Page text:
Talk about art related subjects here. Post lifespan is 1 year.
Pretty cool. Looks like they snapped a giant photograph of the area then blasted back in to space. There's no way we're alone on this tiny rock.
FKozik wrote:see you in hell.
mistersmith wrote:If you didn't want Horkey to tear you up you shouldn't have worn that short skirt.
wizdom wrote:It means that is the 4th video that surfaced. 3rd one was proven to be a fake so they are syncing 1,2 & 4Kdh12 wrote:that would be more credible if they learned to count to four without skipping 3
I believe in aliens for sure
I grew up in Oregon so I also believe in bigfoot although I have never seen either
"lance wrote:drymount, man, this is better than Disneyland! chef wrote: I used to think if I died in an evil place, then my soul wouldn't be able to make it to Heaven. But now? drymount! I mean, I don't care where it goes, as long as it ain't here.
This reminded me of the famous Carl Sagan quote on an image of Earth taken from Voyager 1. Really makes you think.drummer7795 wrote:There's no way we're alone on this tiny rock.
On October 13, 1994, the famous astronomer Carl Sagan was delivering a public lecture at his own university of Cornell. During that lecture, he presented this photo:
The photo above was taken by Voyager 1 in 1990 as it sailed away from Earth, more than 4 billion miles in the distance. Having completed its primary mission, Voyager at that time was on its way out of the Solar System, on a trajectory of approximately 32 degrees above the plane of the Solar System. Ground Control issued commands for the distant space craft to turn around and, looking back, take photos of each of the planets it had visited. From Voyager's vast distance, the Earth was captured as a infinitesimal point of light (between the two white tick marks), actually smaller than a single pixel of the photo. The image was taken with a narrow angle camera lens, with the Sun quite close to the field of view. Quite by accident, the Earth was captured in one of the scattered light rays caused by taking the image at an angle so close to the Sun. Dr. Sagan was quite moved by this image of our tiny world.
We succeeded in taking that picture [from deep space], and, if you look at it, you see a dot. That's here. That's home. That's us. On it, everyone you ever heard of, every human being who ever lived, lived out their lives. The aggregate of all our joys and sufferings, thousands of confident religions, ideologies and economic doctrines, every hunter and forager, every hero and coward, every creator and destroyer of civilizations, every king and peasant, every young couple in love, every hopeful child, every mother and father, every inventor and explorer, every teacher of morals, every corrupt politician, every superstar, every supreme leader, every saint and sinner in the history of our species, lived there on a mote of dust, suspended in a sunbeam.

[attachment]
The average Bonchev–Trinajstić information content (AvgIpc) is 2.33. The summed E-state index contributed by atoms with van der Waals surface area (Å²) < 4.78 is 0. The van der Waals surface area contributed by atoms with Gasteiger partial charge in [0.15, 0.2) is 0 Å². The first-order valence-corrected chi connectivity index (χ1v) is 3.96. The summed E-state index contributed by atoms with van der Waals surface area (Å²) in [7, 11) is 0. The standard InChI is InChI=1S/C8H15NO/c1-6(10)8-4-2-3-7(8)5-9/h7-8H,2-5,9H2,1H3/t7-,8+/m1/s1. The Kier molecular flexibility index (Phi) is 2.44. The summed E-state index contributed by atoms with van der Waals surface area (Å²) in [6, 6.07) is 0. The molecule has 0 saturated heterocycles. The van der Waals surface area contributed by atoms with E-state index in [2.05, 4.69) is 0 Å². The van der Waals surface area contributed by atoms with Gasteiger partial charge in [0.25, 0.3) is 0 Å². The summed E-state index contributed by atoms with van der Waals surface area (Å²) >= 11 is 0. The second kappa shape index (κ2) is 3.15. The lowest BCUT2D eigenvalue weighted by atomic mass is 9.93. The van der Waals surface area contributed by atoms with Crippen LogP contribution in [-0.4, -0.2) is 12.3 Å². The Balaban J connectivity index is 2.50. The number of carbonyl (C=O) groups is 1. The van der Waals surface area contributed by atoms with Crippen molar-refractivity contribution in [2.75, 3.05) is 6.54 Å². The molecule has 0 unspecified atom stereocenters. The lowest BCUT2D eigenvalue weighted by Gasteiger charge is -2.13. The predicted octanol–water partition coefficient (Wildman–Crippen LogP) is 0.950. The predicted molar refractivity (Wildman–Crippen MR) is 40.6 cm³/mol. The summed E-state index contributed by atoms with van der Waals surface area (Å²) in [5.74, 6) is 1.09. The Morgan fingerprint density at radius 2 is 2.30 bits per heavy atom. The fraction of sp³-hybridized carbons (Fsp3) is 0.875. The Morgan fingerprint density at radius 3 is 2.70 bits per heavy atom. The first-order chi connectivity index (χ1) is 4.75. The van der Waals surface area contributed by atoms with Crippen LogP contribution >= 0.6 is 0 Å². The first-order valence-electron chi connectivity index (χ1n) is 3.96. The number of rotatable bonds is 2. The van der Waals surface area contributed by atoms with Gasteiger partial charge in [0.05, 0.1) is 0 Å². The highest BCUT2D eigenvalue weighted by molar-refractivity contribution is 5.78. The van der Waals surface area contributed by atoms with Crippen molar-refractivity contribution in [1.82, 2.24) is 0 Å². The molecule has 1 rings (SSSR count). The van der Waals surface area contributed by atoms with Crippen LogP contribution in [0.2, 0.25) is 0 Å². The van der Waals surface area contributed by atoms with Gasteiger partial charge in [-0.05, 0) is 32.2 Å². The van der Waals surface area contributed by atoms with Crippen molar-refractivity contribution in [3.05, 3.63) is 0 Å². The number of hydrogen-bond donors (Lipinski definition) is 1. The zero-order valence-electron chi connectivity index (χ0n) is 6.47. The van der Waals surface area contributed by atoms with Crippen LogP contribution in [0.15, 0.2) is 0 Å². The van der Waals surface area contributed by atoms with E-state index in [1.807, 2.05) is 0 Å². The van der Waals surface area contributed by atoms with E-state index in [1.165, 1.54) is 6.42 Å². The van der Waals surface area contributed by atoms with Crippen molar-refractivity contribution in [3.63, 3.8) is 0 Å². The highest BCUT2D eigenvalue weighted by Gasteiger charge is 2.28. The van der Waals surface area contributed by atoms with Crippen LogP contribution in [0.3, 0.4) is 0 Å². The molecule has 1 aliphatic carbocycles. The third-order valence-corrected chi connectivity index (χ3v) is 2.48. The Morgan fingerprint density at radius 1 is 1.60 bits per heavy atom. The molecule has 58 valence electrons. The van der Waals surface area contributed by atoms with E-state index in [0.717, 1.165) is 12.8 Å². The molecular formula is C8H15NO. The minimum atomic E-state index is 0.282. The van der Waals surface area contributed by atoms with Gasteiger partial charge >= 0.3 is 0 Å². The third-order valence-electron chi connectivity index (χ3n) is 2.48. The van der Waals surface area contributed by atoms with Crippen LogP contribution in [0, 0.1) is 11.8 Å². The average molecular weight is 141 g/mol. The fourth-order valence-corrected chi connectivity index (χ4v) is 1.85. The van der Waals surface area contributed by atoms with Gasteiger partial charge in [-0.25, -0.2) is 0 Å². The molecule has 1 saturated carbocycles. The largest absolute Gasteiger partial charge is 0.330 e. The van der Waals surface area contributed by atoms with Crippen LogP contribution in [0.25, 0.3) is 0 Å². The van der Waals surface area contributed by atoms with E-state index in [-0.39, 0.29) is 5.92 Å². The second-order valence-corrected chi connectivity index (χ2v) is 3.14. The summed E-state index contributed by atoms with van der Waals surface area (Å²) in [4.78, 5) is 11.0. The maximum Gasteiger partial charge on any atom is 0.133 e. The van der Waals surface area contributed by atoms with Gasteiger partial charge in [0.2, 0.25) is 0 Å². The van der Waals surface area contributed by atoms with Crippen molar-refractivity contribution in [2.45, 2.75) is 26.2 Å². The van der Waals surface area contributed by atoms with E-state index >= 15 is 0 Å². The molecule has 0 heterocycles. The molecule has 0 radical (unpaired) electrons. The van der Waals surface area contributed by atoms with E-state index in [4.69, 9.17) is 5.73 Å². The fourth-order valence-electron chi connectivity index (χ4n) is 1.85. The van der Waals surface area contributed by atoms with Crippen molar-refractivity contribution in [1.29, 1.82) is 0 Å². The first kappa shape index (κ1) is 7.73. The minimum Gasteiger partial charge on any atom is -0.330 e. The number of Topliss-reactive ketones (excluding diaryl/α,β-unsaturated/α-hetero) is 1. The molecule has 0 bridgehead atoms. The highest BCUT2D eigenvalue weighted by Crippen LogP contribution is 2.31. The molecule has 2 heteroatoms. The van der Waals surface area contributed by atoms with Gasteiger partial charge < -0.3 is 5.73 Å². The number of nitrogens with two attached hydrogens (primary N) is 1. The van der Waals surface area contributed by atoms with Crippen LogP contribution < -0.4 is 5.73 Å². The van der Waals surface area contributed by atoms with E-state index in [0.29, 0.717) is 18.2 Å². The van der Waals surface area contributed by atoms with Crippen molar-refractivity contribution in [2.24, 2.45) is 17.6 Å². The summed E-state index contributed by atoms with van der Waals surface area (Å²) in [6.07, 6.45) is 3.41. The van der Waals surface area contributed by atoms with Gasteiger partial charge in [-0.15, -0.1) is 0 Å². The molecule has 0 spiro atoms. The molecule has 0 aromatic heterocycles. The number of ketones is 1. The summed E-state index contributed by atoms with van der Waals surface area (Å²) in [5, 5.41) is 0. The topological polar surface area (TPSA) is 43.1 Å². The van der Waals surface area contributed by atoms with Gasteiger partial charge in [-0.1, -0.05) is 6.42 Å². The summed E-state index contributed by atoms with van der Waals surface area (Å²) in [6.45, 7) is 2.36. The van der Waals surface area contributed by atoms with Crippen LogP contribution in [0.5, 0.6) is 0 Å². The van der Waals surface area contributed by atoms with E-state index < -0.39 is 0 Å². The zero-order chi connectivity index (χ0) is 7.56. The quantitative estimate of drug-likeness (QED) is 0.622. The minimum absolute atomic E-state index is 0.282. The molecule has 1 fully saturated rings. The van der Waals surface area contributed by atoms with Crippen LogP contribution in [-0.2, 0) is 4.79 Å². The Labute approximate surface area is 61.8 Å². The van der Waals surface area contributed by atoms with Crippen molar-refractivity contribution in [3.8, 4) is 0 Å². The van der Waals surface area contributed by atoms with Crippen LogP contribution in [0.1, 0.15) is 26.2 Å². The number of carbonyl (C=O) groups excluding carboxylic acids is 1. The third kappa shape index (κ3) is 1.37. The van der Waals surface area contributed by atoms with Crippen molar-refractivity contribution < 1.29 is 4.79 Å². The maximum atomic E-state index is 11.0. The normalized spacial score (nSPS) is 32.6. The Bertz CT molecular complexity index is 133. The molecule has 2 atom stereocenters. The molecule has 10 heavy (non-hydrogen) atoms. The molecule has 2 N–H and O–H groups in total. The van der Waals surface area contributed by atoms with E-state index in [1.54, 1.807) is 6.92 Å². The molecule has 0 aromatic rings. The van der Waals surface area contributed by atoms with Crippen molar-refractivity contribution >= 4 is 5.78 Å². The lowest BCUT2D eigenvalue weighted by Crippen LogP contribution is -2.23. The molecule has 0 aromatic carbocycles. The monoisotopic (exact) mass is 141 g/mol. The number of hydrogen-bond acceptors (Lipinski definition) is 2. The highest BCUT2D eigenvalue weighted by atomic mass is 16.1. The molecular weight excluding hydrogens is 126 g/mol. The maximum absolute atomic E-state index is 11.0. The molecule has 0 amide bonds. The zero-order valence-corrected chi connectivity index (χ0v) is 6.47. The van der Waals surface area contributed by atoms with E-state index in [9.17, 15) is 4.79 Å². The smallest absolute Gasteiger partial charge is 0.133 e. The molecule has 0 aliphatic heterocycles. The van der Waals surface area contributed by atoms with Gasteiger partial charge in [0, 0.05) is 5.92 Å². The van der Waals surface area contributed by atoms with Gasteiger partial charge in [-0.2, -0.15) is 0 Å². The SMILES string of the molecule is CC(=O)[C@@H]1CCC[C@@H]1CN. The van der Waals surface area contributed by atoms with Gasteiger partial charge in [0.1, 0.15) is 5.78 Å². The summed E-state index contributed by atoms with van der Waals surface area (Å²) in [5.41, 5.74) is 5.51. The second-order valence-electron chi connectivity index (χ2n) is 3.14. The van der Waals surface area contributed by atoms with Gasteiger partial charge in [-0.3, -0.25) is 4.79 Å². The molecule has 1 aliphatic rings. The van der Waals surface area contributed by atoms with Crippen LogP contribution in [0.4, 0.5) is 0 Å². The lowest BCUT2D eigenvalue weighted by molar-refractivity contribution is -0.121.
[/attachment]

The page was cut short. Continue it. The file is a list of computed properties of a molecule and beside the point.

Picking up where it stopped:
The earth is a very small stage in a vast cosmic arena. Think of the rivers of blood spilled by all those generals and emperors so that in glory and in triumph they could become the momentary masters of a fraction of a dot. Think of the endless cruelties visited by the inhabitants of one corner of the dot on scarcely distinguishable inhabitants of some other corner of the dot. How frequent their misunderstandings, how eager they are to kill one another, how fervent their hatreds. Our posturings, our imagined self-importance, the delusion that we have some privileged position in the universe, are challenged by this point of pale light. Our planet is a lonely speck in the great enveloping cosmic dark. In our obscurity -- in all this vastness -- there is no hint that help will come from elsewhere to save us from ourselves. It is up to us. It's been said that astronomy is a humbling, and I might add, a character-building experience. To my mind, there is perhaps no better demonstration of the folly of human conceits than this distant image of our tiny world. To me, it underscores our responsibility to deal more kindly and compassionately with one another and to preserve and cherish that pale blue dot, the only home we've ever known. - Carl Sagan